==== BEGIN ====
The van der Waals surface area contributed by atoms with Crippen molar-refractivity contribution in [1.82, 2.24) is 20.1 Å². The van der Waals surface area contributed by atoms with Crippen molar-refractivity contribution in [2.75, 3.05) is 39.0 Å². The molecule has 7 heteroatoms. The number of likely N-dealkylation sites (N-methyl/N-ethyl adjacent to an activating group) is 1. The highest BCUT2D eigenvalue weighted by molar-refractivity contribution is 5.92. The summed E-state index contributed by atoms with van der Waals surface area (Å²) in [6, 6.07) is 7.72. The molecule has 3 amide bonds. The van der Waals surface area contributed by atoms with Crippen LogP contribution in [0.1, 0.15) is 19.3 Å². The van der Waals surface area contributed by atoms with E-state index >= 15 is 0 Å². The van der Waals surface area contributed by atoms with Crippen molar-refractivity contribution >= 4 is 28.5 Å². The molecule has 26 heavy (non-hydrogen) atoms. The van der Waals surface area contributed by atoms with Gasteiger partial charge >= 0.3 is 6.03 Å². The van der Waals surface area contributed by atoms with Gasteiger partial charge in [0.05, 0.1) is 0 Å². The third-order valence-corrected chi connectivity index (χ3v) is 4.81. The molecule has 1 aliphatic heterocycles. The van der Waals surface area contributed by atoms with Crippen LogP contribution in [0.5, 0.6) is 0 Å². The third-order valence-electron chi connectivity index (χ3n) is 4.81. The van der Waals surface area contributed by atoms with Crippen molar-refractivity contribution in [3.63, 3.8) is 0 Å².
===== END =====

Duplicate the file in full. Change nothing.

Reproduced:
The van der Waals surface area contributed by atoms with Crippen molar-refractivity contribution in [1.82, 2.24) is 20.1 Å². The van der Waals surface area contributed by atoms with Crippen molar-refractivity contribution in [2.75, 3.05) is 39.0 Å². The molecule has 7 heteroatoms. The number of likely N-dealkylation sites (N-methyl/N-ethyl adjacent to an activating group) is 1. The highest BCUT2D eigenvalue weighted by molar-refractivity contribution is 5.92. The summed E-state index contributed by atoms with van der Waals surface area (Å²) in [6, 6.07) is 7.72. The molecule has 3 amide bonds. The van der Waals surface area contributed by atoms with Crippen LogP contribution in [0.1, 0.15) is 19.3 Å². The van der Waals surface area contributed by atoms with E-state index >= 15 is 0 Å². The van der Waals surface area contributed by atoms with Crippen molar-refractivity contribution >= 4 is 28.5 Å². The molecule has 26 heavy (non-hydrogen) atoms. The van der Waals surface area contributed by atoms with Gasteiger partial charge >= 0.3 is 6.03 Å². The van der Waals surface area contributed by atoms with Gasteiger partial charge in [0.05, 0.1) is 0 Å². The third-order valence-corrected chi connectivity index (χ3v) is 4.81. The molecule has 1 aliphatic heterocycles. The van der Waals surface area contributed by atoms with Crippen LogP contribution in [0.5, 0.6) is 0 Å². The third-order valence-electron chi connectivity index (χ3n) is 4.81. The van der Waals surface area contributed by atoms with Crippen molar-refractivity contribution in [3.63, 3.8) is 0 Å².